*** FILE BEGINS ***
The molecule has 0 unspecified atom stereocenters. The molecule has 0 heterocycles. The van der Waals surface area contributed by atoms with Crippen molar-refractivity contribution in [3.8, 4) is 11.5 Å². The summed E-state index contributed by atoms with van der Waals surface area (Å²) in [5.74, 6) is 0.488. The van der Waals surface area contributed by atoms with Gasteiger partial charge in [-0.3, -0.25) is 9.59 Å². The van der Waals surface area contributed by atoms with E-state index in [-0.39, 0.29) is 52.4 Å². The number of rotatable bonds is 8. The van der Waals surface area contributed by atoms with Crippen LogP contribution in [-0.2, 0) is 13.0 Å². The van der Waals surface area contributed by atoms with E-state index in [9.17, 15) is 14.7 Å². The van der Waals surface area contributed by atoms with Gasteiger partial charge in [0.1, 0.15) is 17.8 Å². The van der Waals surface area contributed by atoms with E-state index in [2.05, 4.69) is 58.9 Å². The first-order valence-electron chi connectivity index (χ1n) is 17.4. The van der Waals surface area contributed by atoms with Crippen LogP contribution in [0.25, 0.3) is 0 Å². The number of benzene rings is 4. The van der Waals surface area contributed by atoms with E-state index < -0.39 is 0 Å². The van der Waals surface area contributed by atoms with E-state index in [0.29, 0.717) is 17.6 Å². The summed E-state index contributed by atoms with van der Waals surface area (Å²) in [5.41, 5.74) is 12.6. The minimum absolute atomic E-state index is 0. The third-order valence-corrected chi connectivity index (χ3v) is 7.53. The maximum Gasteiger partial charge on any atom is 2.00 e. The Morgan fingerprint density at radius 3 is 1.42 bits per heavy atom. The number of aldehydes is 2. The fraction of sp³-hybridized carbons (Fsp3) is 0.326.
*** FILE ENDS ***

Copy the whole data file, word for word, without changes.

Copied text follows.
The molecule has 0 unspecified atom stereocenters. The molecule has 0 heterocycles. The van der Waals surface area contributed by atoms with Crippen molar-refractivity contribution in [3.8, 4) is 11.5 Å². The summed E-state index contributed by atoms with van der Waals surface area (Å²) in [5.74, 6) is 0.488. The van der Waals surface area contributed by atoms with Gasteiger partial charge in [-0.3, -0.25) is 9.59 Å². The van der Waals surface area contributed by atoms with E-state index in [-0.39, 0.29) is 52.4 Å². The number of rotatable bonds is 8. The van der Waals surface area contributed by atoms with Crippen LogP contribution in [-0.2, 0) is 13.0 Å². The van der Waals surface area contributed by atoms with E-state index in [9.17, 15) is 14.7 Å². The van der Waals surface area contributed by atoms with Gasteiger partial charge in [0.1, 0.15) is 17.8 Å². The van der Waals surface area contributed by atoms with E-state index in [2.05, 4.69) is 58.9 Å². The first-order valence-electron chi connectivity index (χ1n) is 17.4. The van der Waals surface area contributed by atoms with Crippen LogP contribution in [0.25, 0.3) is 0 Å². The number of benzene rings is 4. The van der Waals surface area contributed by atoms with E-state index < -0.39 is 0 Å². The van der Waals surface area contributed by atoms with E-state index in [0.29, 0.717) is 17.6 Å². The summed E-state index contributed by atoms with van der Waals surface area (Å²) in [5.41, 5.74) is 12.6. The minimum absolute atomic E-state index is 0. The third-order valence-corrected chi connectivity index (χ3v) is 7.53. The maximum Gasteiger partial charge on any atom is 2.00 e. The Morgan fingerprint density at radius 3 is 1.42 bits per heavy atom. The number of aldehydes is 2. The fraction of sp³-hybridized carbons (Fsp3) is 0.326.